From Stairs To Ramps: Why Persons With Disablities Should Fear The Coronavirus


As I write this, Coronavirus has affected more than 199 countries; the USA leads with the highest number of infections, Italy has been the worst-hit country so far in terms of the number of deaths caused by this pandemic. I am not an expert, neither am I a prophet of doom, but these figures are expected to go higher in the coming days and weeks.

Closer home, we have recorded a few coronavirus deaths. It is surreal to think that we are having these conversations in our country. Just two months ago we watched from afar in awe as China was crippled and brought to its knees by this invisible killer. Now it is here with us, too close for comfort, the tension is real, the paranoia sickening.

The virus seems to give people a bad case of pneumonia. This spells bad news particularly for me as a disabled person with respiratory immunodeficiencies. A couple of times in the last six years that I have sat on this wheelchair, pneumonia has been the thing that has almost pushed me to the edge.  I can handle nerve pain and urinary tract infections, but difficulty breathing is where I draw the line.

My spinal injury was quite severe, it greatly undermined my mobility and sense of independence but more crucially, affected how I breathe. Because I am so inactive, my lungs have grown weaker over the years. Deep breathing is a real challenge, coughing is an impossibility. It is hard to get the mucus out of my lungs because I have no muscles in my chest area. I require assisted coughing, which entails another person applying pressure to my abdomen so that I can achieve enough pressure to cough.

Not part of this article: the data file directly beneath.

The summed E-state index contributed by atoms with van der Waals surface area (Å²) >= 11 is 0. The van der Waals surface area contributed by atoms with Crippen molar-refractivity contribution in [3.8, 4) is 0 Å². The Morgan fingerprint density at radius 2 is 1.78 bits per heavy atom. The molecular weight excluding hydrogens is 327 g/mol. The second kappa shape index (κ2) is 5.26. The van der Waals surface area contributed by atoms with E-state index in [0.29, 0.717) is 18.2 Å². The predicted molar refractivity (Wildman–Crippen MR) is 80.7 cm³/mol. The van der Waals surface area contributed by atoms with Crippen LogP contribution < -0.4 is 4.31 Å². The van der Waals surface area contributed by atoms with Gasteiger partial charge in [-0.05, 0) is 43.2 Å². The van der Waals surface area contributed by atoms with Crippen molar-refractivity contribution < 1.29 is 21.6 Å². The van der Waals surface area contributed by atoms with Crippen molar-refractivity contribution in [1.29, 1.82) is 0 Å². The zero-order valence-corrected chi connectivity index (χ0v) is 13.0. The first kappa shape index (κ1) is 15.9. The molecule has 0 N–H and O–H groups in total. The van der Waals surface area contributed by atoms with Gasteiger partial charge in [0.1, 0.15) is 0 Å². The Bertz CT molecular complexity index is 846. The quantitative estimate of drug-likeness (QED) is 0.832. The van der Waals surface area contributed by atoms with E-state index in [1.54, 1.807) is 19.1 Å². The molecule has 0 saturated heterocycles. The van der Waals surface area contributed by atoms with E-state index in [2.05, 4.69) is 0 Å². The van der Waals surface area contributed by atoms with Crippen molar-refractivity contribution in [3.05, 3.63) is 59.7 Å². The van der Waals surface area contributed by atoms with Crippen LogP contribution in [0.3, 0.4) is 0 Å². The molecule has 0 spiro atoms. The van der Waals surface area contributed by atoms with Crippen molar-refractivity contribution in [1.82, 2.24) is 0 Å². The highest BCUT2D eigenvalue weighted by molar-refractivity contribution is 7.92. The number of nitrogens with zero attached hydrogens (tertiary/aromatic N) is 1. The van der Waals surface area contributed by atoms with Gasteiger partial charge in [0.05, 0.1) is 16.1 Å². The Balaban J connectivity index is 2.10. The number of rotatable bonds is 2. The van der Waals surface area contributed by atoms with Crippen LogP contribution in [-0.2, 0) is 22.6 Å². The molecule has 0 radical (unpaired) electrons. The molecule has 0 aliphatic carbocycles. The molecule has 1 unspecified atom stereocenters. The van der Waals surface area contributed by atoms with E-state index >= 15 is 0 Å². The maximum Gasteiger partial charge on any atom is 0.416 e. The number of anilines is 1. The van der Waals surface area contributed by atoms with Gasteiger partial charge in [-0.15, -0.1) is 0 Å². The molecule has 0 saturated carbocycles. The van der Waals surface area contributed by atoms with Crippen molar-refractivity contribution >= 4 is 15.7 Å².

This year alone, I have caught pneumonia twice. The first time I slept in a dusty room and infected my lungs. The second time I stayed outside too long enjoying cold beer. In both times, I was so weak I couldn’t get out of bed, my head was always thumping because of constant coughing. My abdomen was sour and painful because of all the times my father had had to apply pressure on it. Spinal injury survivors avoid pneumonia like the plague. This is why we are always in heavy sweaters and thick scarfs. Pneumonia is the leading cause of death for spinal injury survivors.

Now coronavirus, I have seen videos from Brazil and China. Videos of people struggling to do the most natural thing in the world, breath. As much as it scares me to watch these videos, I can relate. In early January, I was in bed sleeping on my side, it had been the third day of heavy coughing and the discomforts of high temperature. Suddenly, I couldn’t breathe, the mucus had blocked something and now the air wasn’t reaching my lungs. I panicked, I unsuccessfully tried coughing. When that didn’t work, I tried making a distress noise to alert my parents. The seconds it took my mum to help me cough and clear my lungs felt like an eternity.

In the two weeks, it took to get better, I had lost weight and every part of my body ached with exhaustion. It was the toughest spell of pneumonia yet.

Spinal injury survivors and indeed all disabled people should take extra precaution with coronavirus. Wash your hands, wash your face, stay at home, do everything you need to do to protect yourself. We are high risk, that is for sure. I am not inciting fear, these are simply the facts.

From Stairs To Ramps: One Size Doesn’t Fit All When It Comes To Wheelchairs

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Brian Muchiri is a passionate writer who draws his inspiration from the experiences in his own life and of those around him. He is candid and he seeks to inspire society to be more pro active and vocal about the social issues that affect us. Brian is also actively involved in pushing for awareness and inclusion of people with disabilities through his foundation; Strong Spine.